It is unquestionable that tenants, particularly in the retail sector, have been severely affected by the Covid-19 lockdown. We have seen an increasing number of tenants asking their landlords for financial assistance. We have listed below the most commonly asked questions together with our observations and commentary on those questions.
Q Do I still have to pay rent even though my business has been closed since the lockdown?
The short answer is yes. The majority of leases will not have a Force Majeure clause or any other clauses suspending the rent in the event of a pandemic like the Covid-19. The rent due under the lease is, therefore, still payable despite the lockdown. However, please see below about approaching your landlord for assistance.
Q I have heard that landlords are allowing payment deferral. Does that mean my landlord will follow?
Possibly. It is worth speaking to your landlord to see what assistance they can provide. Not all landlords are in the same position and, therefore,the range of assistance (if any) will vary from landlord to landlord. Do not just assume your landlord will allow/agree to a payment deferral, so it is essential to open a dialogue.
Q Can I ask my landlord for a rent-free period?
It is certainly worth asking. The majority of landlords may not (yet) provide a rent-free period. Some landlords have offered this to retain tenants considered as important to the landlord. For example, a hotel that wants to retain a reputable restaurant operator in its premises may be more likely to offer a rent-free period for the duration of the lockdown. Everything will depend on the landlord and tenant relationship and the landlord's business and financial position.
Q Will my lease be forfeited (terminated) if I do not pay my rent?
The Coronavirus Act 2020, which came into force on 25 March 2020, temporarily prohibits any action by the landlord to forfeit the lease until 30 June 2020. So while your lease will not be forfeited immediately, it can be forfeited after 30 June 2020 unless the government extends the protection period. We would not ordinarily recommend relying on the new Act as a financial relief as you will still have to pay the full outstanding rent if you wish to continue the lease after 30 June 2020.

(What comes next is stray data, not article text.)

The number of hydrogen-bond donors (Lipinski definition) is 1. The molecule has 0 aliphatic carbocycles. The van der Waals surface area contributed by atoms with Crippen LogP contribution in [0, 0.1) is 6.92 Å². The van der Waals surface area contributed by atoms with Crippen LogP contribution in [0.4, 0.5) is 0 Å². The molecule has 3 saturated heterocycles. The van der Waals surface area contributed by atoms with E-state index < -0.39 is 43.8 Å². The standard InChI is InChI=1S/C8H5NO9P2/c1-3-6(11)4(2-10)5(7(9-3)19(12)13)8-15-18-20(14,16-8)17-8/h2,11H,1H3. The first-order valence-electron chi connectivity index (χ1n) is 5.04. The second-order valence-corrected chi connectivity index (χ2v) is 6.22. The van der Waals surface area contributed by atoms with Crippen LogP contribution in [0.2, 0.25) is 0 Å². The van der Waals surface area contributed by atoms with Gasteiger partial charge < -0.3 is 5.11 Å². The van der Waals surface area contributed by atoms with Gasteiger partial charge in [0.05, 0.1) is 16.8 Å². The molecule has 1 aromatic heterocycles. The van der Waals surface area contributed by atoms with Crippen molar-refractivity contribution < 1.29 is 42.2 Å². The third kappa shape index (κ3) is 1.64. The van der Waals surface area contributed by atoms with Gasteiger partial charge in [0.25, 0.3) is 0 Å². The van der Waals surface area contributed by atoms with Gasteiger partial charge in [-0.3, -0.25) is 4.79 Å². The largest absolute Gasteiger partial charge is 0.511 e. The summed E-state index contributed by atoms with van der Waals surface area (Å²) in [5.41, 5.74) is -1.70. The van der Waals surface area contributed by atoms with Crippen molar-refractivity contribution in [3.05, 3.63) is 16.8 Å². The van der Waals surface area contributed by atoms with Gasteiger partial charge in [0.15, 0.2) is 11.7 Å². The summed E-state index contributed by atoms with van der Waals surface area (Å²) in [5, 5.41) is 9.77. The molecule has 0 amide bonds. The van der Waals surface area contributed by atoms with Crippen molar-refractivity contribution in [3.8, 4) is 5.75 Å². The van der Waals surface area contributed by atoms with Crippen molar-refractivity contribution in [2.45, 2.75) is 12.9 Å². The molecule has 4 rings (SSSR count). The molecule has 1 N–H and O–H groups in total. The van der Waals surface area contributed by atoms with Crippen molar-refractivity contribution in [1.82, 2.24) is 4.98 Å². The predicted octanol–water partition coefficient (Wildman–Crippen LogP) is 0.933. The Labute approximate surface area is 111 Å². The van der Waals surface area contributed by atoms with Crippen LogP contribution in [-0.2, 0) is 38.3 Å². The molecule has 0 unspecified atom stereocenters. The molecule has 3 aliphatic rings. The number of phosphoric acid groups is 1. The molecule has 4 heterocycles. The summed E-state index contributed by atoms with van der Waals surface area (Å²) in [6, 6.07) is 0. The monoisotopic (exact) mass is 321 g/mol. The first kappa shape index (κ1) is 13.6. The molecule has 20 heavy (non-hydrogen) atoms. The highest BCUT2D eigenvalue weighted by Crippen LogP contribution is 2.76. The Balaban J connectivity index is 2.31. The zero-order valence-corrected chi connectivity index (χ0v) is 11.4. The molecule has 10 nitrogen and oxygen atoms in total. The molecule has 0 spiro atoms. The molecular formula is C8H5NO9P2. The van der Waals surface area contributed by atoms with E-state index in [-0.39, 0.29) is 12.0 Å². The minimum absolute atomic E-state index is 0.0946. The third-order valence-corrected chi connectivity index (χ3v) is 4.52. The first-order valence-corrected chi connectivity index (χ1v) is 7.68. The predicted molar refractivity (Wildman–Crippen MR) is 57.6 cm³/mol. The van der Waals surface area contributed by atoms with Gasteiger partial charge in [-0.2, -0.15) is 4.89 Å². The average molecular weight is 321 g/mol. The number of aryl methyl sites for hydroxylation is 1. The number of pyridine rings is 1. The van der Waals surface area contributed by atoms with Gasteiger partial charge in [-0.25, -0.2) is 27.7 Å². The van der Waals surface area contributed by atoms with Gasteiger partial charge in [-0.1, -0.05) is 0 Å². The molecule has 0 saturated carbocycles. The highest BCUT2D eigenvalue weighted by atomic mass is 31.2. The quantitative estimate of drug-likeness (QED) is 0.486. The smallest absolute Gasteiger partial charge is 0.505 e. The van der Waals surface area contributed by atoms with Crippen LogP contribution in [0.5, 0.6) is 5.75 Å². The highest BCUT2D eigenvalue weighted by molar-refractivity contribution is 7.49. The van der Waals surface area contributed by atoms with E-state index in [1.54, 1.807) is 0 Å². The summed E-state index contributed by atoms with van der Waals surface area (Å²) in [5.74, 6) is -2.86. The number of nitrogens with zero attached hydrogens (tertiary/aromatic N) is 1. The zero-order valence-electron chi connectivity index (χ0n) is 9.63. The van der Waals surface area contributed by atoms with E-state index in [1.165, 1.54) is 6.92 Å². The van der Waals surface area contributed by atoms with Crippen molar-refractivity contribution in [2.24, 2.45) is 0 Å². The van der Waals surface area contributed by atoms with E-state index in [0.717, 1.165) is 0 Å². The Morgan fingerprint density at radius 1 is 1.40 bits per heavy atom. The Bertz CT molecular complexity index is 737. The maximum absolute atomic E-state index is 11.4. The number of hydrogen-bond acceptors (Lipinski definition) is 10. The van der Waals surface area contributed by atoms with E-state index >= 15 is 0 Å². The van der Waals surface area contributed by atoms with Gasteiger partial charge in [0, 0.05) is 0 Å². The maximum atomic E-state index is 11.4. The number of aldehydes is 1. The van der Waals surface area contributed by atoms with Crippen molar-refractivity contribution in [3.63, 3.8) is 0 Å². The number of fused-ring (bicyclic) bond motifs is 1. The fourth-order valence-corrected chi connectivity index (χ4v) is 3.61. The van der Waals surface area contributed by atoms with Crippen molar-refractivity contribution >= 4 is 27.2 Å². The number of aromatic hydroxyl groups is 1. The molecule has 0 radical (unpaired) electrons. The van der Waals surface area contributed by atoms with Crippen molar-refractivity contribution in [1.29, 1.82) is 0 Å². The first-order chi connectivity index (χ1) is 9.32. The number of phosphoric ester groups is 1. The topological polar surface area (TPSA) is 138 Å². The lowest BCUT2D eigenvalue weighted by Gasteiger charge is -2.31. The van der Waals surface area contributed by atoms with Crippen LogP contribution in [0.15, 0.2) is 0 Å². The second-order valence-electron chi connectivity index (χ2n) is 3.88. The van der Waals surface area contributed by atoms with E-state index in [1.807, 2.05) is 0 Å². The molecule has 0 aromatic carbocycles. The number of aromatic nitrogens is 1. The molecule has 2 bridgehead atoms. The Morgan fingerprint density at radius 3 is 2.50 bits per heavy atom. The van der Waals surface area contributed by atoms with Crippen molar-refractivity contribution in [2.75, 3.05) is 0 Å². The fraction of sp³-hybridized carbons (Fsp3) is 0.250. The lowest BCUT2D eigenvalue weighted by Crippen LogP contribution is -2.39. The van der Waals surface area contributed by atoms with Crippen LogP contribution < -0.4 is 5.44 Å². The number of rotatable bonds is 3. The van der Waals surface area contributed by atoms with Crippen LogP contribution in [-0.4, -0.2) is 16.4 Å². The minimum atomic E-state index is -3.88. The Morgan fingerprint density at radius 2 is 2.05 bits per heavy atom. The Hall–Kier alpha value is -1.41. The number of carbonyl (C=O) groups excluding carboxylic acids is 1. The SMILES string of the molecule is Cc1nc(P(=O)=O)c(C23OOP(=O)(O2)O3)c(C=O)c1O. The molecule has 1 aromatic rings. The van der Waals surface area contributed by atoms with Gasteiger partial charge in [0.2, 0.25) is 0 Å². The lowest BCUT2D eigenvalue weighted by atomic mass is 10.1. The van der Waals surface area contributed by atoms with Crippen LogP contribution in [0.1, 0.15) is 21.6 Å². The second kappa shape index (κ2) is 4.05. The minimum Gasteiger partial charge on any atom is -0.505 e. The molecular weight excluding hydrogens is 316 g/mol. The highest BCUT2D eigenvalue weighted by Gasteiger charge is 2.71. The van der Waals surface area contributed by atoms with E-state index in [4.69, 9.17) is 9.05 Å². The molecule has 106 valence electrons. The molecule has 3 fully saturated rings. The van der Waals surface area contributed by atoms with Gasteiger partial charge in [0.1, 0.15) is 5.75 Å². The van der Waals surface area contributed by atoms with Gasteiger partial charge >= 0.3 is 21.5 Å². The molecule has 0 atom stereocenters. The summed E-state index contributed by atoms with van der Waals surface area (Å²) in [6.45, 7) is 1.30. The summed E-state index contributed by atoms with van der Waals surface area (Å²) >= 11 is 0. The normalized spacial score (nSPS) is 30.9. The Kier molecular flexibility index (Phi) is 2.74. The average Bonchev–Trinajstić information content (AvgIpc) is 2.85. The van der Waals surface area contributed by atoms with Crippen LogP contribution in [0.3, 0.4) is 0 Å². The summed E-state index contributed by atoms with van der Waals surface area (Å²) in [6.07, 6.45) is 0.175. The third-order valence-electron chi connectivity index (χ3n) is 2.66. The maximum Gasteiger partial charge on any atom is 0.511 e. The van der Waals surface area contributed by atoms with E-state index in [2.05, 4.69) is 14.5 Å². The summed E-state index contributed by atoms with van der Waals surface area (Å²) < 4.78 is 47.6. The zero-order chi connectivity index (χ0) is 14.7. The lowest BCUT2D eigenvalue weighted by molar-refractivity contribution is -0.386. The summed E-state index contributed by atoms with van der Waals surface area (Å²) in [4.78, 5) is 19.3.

Q Can I terminate my lease?
There two ways you can terminate your lease:
1) Exercise your break option (if you have this in your lease) provided you meet the notice requirements. The main issue is that most break options are for a fixed date and therefore that date may have already passed or is in the future.
2) Negotiate a surrender with your landlord; this will be at the landlord's discretion. Unless there is any incentive or benefit to the landlord in agreeing to surrender the lease, they will most likely reject such requests, especially during these uncertain times.
Q Can I still sell my lease?
Most leases contain a clause that enables the tenant to assign (sell) their lease but usually subject to the landlord's consent. There may also be conditions attached to the landlord's consent. So yes, you can sell if your lease allows. However, the difficulty will be finding a tenant willing to take over your lease in the current market.
Q Do I still have to pay service charges even though the premises are closed?
The other charges payable under a lease such as service charge and insurance rent will most likely still be payable. Similar to the rent question above, if there is no payment suspension clause in the lease then all payments are still applicable. With service charge, there is usually a comprehensive clause in the lease which states that the services must be "fair and reasonable". The question to ask is, therefore, if the building is closed or empty, is it reasonable for the landlord to continue the full services? There may be grounds to challenge service charges depending on the nature of the lease and the type of property. The landlord is usually obliged to provide the services in the interests of proper estate management.
Q My business has suffered significant losses, and I am thinking of closing the business down. What do I need to do about my lease?
Most commercial leases contain a clause that enables the landlord to forfeit or treat the lease as at an end if the tenant becomes bankrupt (in the case of an individual) or insolvent (in the case of a company) or is generally in financial difficulty. Therefore, depending on the wording of the relevant clause, if your business is in genuine financial difficulty, it is likely the landlord can terminate. However, we do not normally recommend this as a way of exiting the lease as it is the landlord's right to terminate, so the tenant has no control over this. Furthermore, your lease will most likely have provisions stating that the landlord can recover (sometimes significant) costs from you for the expenses associated with forfeiture. Also, if your business owns other leases that you would like to keep, then this may not be an option at all. There are also company and insolvency law factors to consider.
If you would like any advice on your business tenancy or would like us to undertake a review and provide you with recommendations, then please do not hesitate to contact our Commercial Property department.